The MG ZS EV is an all-electric compact SUV that’s good to drive overall, practical, and it’s better value than many rivals.
MG is no longer a British manufacturer of sports cars, but a Chinese-owned brand that is selling increasing numbers of electric cars. We like the MG5 EV Estate; the MG ZS EV has recently been refreshed, and given a longer driving range – so is it as good as the MG5?
The MG ZS EV has a 72.6 kWh battery, an electric motor producing 156 PS of power and 280 Nm of torque, and it’s front-wheel drive.
The ZS is a compact SUV so it’s a practical shape, with a good-sized boot and there’s extra space underneath the boot floor for storing the charging cables. Our test car even had an electric driver’s seat and a large sunroof.
The MG ZS EV is all-electric so it’s good to drive overall, with responsive acceleration and decent refinement. At 1620 kg, the ZS is lighter than many EVs, which helps to make it fun to drive.
The vast majority of EVs, despite being heavier than a petrol car due to the weight of their battery, go round corners with minimal roll because the battery is located in the floor. However the MG ZS EV displayed more roll when cornering than most EVs, and the ride was quite bouncy on many road surfaces.
There are three driving modes – Eco, Normal and Sport – and three levels of regenerative braking, which can be adjusted via the KERS switch on the centre console.
The MG ZS EV is front-wheel drive so the front wheels can struggle for grip in the cold, damp December conditions in which the car was tested.
One thing to note about the MG ZS EV is that there’s no adjustment on the steering column for reach. Added to this is the fact that the driver’s seat position is very high, and it can’t be lowered significantly. All this means that it can be impossible to get a good driving position.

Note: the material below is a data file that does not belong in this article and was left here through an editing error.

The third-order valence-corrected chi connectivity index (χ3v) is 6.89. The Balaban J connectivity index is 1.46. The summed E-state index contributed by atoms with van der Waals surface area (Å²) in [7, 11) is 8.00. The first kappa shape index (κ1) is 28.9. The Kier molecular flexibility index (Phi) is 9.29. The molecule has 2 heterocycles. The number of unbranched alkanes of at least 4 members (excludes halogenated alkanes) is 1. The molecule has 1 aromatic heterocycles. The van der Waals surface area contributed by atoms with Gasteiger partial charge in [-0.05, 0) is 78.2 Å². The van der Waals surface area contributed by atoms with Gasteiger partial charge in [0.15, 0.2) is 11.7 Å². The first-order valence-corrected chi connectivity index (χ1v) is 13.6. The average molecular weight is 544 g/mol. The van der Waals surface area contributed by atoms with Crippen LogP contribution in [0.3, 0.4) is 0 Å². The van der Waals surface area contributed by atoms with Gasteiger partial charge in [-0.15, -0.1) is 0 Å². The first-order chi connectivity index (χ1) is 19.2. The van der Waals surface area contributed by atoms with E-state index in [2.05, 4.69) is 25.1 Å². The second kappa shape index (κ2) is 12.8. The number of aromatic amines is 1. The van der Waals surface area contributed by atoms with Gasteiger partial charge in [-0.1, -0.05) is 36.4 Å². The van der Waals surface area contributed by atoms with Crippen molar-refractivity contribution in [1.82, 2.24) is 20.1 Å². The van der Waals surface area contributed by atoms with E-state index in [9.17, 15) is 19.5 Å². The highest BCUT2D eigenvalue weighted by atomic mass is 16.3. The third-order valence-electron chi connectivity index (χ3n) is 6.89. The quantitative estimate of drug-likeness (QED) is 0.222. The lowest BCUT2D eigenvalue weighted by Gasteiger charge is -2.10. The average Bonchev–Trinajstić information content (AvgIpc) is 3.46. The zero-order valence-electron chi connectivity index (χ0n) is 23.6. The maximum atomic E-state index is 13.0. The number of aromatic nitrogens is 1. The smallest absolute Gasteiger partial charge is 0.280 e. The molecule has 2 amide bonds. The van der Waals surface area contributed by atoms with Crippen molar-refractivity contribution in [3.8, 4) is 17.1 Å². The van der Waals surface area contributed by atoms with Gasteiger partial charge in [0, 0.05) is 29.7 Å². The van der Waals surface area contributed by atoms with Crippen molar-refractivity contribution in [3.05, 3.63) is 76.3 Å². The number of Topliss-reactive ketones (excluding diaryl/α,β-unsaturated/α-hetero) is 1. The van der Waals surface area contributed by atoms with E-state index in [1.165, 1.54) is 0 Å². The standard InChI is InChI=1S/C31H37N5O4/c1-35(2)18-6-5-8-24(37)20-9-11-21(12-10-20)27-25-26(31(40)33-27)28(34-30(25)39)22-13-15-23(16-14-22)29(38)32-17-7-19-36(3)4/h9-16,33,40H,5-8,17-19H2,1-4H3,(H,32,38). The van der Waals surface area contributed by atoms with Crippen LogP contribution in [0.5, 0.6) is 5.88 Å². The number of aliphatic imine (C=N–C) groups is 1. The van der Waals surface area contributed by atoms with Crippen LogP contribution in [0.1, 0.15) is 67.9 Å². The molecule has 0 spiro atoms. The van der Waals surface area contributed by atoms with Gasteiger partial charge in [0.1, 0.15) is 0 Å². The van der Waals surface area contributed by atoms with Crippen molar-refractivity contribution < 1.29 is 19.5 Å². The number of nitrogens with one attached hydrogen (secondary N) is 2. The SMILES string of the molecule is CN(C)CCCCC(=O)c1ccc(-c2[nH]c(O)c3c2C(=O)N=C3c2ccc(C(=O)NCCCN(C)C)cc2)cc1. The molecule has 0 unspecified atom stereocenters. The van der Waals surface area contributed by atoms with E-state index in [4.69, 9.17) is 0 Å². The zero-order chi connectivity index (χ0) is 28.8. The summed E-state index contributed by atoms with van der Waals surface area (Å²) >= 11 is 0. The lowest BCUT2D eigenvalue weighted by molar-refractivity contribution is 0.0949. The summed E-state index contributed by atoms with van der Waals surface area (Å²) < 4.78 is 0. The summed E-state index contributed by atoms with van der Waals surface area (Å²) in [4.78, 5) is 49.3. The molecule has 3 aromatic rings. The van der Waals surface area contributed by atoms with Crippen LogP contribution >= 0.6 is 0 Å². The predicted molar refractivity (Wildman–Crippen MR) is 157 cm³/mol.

We also had challenges with the infotainment system. When we got in the car the system appeared to be announcing somewhat random dates and weather forecasts. The radio also seemed to have a mind of its own – it stopped working when you started the car – you had to switch it back on again every time. Traffic announcements were coming on, and pressing the button to stop these announcements didn’t appear to work. And although there was a reversing camera, there were quite a few occasions when this didn’t come on. And the buttons on the touchscreen to adjust the cabin temperature didn’t seem to work very well.
When coming to a halt at junctions, images from cameras showing the road to the front and side of the car appeared over the satnav screen, covering much of the map, which isn’t particularly helpful when you need directions.
Other observations were that the interior heating never seemed to get properly hot, the electronic handbrake appeared to go on automatically in slightly random ways, seemingly if the car was on a slight incline, and the headlights weren’t particularly effective.
The MG ZS EV has an official WLTP electric driving range of 273 miles. The car was tested in mid-December, when the heating was on virtually all of the time, and the real-life range averaged 200 miles.
The ZS EV can be rapid charged at up to 100kW, when a 0-80% charge takes 42 minutes. A 0-80% charge using a 50kW charger should take just over an hour. A 0-100% charge at a 7kW home wall box should take around ten and a half hours.
We experienced an issue on three occasions with the car not releasing the charging cable from the socket. We had to investigate how to resolve this and discovered that the solution is to open the bonnet and pull a cord to release the cable from the socket manually.
How to charge an electric car
The MG ZS EV Trophy Connect costs £33,495, or £31,495 after the plug-in car grant. The ZS EV is available from £27,495 (after the plug-in car grant). Trim levels are SE, Trophy and Trophy Connect, and the ZS EV is available as a standard range or as a long range model.
The MG ZS EV is basically a good car to drive. and it’s also practical. Perhaps most importantly, it’s one of the more affordable electric cars, and motorists need as many affordable electric cars as possible. However the infotainment system falls well short of most rivals, and a steering column that’s adjustable for reach would be a useful improvement. The MG ZS EV gains a Green Car Guide rating of 7 out of 10.